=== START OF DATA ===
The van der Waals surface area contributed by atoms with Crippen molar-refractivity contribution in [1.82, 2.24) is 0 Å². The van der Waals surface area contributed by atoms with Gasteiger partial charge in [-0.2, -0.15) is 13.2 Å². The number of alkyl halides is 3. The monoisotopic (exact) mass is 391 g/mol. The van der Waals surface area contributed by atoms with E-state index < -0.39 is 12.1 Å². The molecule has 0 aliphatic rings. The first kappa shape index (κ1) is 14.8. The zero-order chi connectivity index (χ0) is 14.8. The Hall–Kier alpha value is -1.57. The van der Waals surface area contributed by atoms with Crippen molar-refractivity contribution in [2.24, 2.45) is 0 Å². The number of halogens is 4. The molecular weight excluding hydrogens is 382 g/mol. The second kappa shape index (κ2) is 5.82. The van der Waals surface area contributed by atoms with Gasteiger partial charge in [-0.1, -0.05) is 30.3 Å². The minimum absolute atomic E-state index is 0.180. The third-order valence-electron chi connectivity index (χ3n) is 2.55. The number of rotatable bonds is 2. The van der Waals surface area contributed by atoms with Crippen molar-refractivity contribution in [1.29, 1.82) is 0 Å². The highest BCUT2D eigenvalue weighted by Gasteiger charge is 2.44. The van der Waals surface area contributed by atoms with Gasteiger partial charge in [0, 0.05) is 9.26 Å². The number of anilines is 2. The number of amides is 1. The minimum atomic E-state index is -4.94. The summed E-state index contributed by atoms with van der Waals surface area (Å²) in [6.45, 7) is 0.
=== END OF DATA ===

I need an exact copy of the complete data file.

The van der Waals surface area contributed by atoms with Crippen molar-refractivity contribution in [1.82, 2.24) is 0 Å². The van der Waals surface area contributed by atoms with Gasteiger partial charge in [-0.2, -0.15) is 13.2 Å². The number of alkyl halides is 3. The monoisotopic (exact) mass is 391 g/mol. The van der Waals surface area contributed by atoms with E-state index < -0.39 is 12.1 Å². The molecule has 0 aliphatic rings. The first kappa shape index (κ1) is 14.8. The zero-order chi connectivity index (χ0) is 14.8. The Hall–Kier alpha value is -1.57. The van der Waals surface area contributed by atoms with Crippen molar-refractivity contribution in [2.24, 2.45) is 0 Å². The number of halogens is 4. The molecular weight excluding hydrogens is 382 g/mol. The second kappa shape index (κ2) is 5.82. The van der Waals surface area contributed by atoms with Gasteiger partial charge in [-0.1, -0.05) is 30.3 Å². The minimum absolute atomic E-state index is 0.180. The third-order valence-electron chi connectivity index (χ3n) is 2.55. The number of rotatable bonds is 2. The van der Waals surface area contributed by atoms with Crippen molar-refractivity contribution in [1.29, 1.82) is 0 Å². The highest BCUT2D eigenvalue weighted by Gasteiger charge is 2.44. The van der Waals surface area contributed by atoms with Gasteiger partial charge in [0, 0.05) is 9.26 Å². The number of anilines is 2. The number of amides is 1. The minimum atomic E-state index is -4.94. The summed E-state index contributed by atoms with van der Waals surface area (Å²) in [6.45, 7) is 0.